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SF City Championship: Semifinal Notebook

By Tom Edwards – For amateurgolf.com

SAN FRANCISCO, California (March 10, 2007) -- The men’s semi-final round of the San Francisco City Golf Championship was played Saturday at the storied Harding Park Golf Course. The event was favored by a bright, sunny sky, temperatures in the seventies with a clean ocean breeze, and almost no one on hand to see it.

Asked to cover this tournament for amateurgolf.com, I was expecting to find some of the suspense and electricity that a quality amateur golf match can generate, including an enthusiastic gallery that increases in size as the field narrows. Ten or twenty years ago, this event drew hundreds, sometimes even thousands of spectators, and was deemed newsworthy enough to be thoroughly covered and reported by local media.

Remarkably, for today’s semi-final competition, aside from the competitors themselves, their caddies, the marshals, and the tournament officials, I could identify only four to six “spectators.” As picturesque as Harding is at this time of year, especially under these conditions, it’s hard to imagine how the City’s own amateur golf tournament seems to have lost so much of its luster.

The caliber of play on Saturday was consistent with the quality of the golfers who survived to reach the semi-final level.

Reid Scarff of Oroville was matched against Jim Evans of Redwood City -- the only San Francisco City Championship “veteran” (and a 2-time past champion) among the semifinalists -- and Kevin Smith of San Jose, the youngest of the final four at eighteen, dueled Chadd Cocco, listed as hailing from Moraga and St. Mary’s College.

Scarff and Cocco cruised through the first 18 holes. Both had established a five-hole advantage over their opponents by the match’s halfway point.

The second leg of the day’s tournament play was tighter, but neither Evans nor Smith could turn the tide. Evans did erase one hole from his then five-hole deficit in the early holes, but he gave one back shortly thereafter when his drive caught a tree on the right side of the fairway and apparently became ensnared in the dense branches. Ultimately Evans accepted the penalty for an unplayable lie and couldn’t improve on the bogey recorded by Scarff.

In the end, Cocco, who made a whopping 10 birdies over the 29 holes played, defeated Smith, 8-and-7 and Evans was eliminated by Scarff by a margin of 6-and-4.

Interviewed in the clubhouse at the conclusion of play, both Smith and Evans were gracious and candid about their own performances and those of their opponents. Smith, playing Harding for the first time during the tournament, was unashamed to concede that Chadd Cocco was simply beyond his reach after a fast start that morning established most of the winning edge he enjoyed at the end. “He made a ton of birdies,” Smith observed, and even though Smith felt he also played well, he gave his opponent credit for a stellar performance.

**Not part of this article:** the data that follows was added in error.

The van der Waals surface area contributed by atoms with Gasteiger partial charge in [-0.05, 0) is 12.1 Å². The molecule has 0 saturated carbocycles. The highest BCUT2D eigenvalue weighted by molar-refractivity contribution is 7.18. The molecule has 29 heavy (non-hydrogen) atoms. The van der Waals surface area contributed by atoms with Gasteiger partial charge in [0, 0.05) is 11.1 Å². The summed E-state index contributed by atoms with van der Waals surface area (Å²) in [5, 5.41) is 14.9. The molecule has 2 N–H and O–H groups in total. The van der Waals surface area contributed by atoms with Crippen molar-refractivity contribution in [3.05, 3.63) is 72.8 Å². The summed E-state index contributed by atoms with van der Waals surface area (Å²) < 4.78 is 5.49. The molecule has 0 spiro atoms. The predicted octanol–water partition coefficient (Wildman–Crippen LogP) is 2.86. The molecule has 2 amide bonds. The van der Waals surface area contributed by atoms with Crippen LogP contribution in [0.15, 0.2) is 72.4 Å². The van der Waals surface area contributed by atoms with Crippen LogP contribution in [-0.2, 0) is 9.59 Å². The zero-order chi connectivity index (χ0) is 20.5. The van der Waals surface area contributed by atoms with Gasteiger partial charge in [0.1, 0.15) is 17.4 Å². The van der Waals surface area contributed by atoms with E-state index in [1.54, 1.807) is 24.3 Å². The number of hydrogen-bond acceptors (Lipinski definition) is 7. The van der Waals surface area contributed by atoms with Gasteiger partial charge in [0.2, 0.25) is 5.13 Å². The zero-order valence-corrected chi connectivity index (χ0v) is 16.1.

A senior at Mitty High in San Jose, Smith frequents the Coyote Creek Golf Course and said he will probably choose between St. Mary’s, Santa Clara, and Berkeley when he moves on to college.

Jim Evans had been to the tournament before. He states this was the fifth time he survived at least into the semi-final round of the City Championship. Evans won the tournament twice, in successive years (1995 and 1996), was the tournament’s runner-up in the men’s division once. He has now been eliminated twice at the semi-final tier.

At 47, Evans was willing to stand as the group’s “old man,” but attributed the day’s outcome to the fact that he “just played awful,” and “putted even worse.” Evans explained that, at this stage he’s really a once-a-week golfer, but he still plays this tournament and some others, and is active in competitive amateur tennis as well. But Evans says his priority is operating his marketing business so he can meet college expenses for two children. Like many serious amateurs, Evans had his own flirtation with the idea of going pro.

“I did play a few years on mini-tours,” said Evans. “But there are a lot of good golfers, they’re a dime a dozen. I had to get on with my life.”